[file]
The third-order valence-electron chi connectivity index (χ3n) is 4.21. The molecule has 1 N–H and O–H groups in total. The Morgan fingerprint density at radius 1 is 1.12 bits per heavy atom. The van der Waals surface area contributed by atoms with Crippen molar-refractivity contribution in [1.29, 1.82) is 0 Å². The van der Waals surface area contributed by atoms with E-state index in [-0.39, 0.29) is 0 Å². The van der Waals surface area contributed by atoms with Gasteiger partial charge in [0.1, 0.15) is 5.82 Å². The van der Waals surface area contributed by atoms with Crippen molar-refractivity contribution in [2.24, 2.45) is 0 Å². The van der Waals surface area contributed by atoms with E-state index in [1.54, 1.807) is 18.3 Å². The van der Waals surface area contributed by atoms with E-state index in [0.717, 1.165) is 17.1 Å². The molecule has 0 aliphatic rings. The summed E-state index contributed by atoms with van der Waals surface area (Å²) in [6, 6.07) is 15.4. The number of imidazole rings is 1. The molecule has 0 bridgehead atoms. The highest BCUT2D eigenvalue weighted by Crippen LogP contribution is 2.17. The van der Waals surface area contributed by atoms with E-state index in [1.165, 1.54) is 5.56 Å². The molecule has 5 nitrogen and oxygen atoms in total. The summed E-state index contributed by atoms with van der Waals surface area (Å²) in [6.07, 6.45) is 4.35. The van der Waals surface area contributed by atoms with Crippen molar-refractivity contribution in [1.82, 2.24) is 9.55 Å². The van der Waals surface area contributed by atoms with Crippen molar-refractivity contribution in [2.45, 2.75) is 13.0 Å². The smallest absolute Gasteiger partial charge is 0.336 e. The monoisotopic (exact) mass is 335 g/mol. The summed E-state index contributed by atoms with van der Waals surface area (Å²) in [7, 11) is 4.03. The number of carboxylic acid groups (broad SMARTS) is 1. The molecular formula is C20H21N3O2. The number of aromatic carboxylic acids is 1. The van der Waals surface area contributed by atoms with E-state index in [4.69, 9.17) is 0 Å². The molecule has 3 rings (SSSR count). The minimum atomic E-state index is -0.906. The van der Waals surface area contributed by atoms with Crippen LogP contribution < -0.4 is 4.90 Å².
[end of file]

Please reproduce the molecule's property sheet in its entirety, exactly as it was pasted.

The third-order valence-electron chi connectivity index (χ3n) is 4.21. The molecule has 1 N–H and O–H groups in total. The Morgan fingerprint density at radius 1 is 1.12 bits per heavy atom. The van der Waals surface area contributed by atoms with Crippen molar-refractivity contribution in [1.29, 1.82) is 0 Å². The van der Waals surface area contributed by atoms with E-state index in [-0.39, 0.29) is 0 Å². The van der Waals surface area contributed by atoms with Gasteiger partial charge in [0.1, 0.15) is 5.82 Å². The van der Waals surface area contributed by atoms with Crippen molar-refractivity contribution in [2.24, 2.45) is 0 Å². The van der Waals surface area contributed by atoms with E-state index in [1.54, 1.807) is 18.3 Å². The van der Waals surface area contributed by atoms with E-state index in [0.717, 1.165) is 17.1 Å². The molecule has 0 aliphatic rings. The summed E-state index contributed by atoms with van der Waals surface area (Å²) in [6, 6.07) is 15.4. The number of imidazole rings is 1. The molecule has 0 bridgehead atoms. The highest BCUT2D eigenvalue weighted by Crippen LogP contribution is 2.17. The van der Waals surface area contributed by atoms with E-state index in [1.165, 1.54) is 5.56 Å². The molecule has 5 nitrogen and oxygen atoms in total. The summed E-state index contributed by atoms with van der Waals surface area (Å²) in [6.07, 6.45) is 4.35. The van der Waals surface area contributed by atoms with Crippen molar-refractivity contribution in [1.82, 2.24) is 9.55 Å². The van der Waals surface area contributed by atoms with Crippen molar-refractivity contribution in [2.45, 2.75) is 13.0 Å². The smallest absolute Gasteiger partial charge is 0.336 e. The monoisotopic (exact) mass is 335 g/mol. The summed E-state index contributed by atoms with van der Waals surface area (Å²) in [7, 11) is 4.03. The number of carboxylic acid groups (broad SMARTS) is 1. The molecular formula is C20H21N3O2. The number of aromatic carboxylic acids is 1. The van der Waals surface area contributed by atoms with E-state index in [4.69, 9.17) is 0 Å². The molecule has 3 rings (SSSR count). The minimum atomic E-state index is -0.906. The van der Waals surface area contributed by atoms with Crippen LogP contribution < -0.4 is 4.90 Å².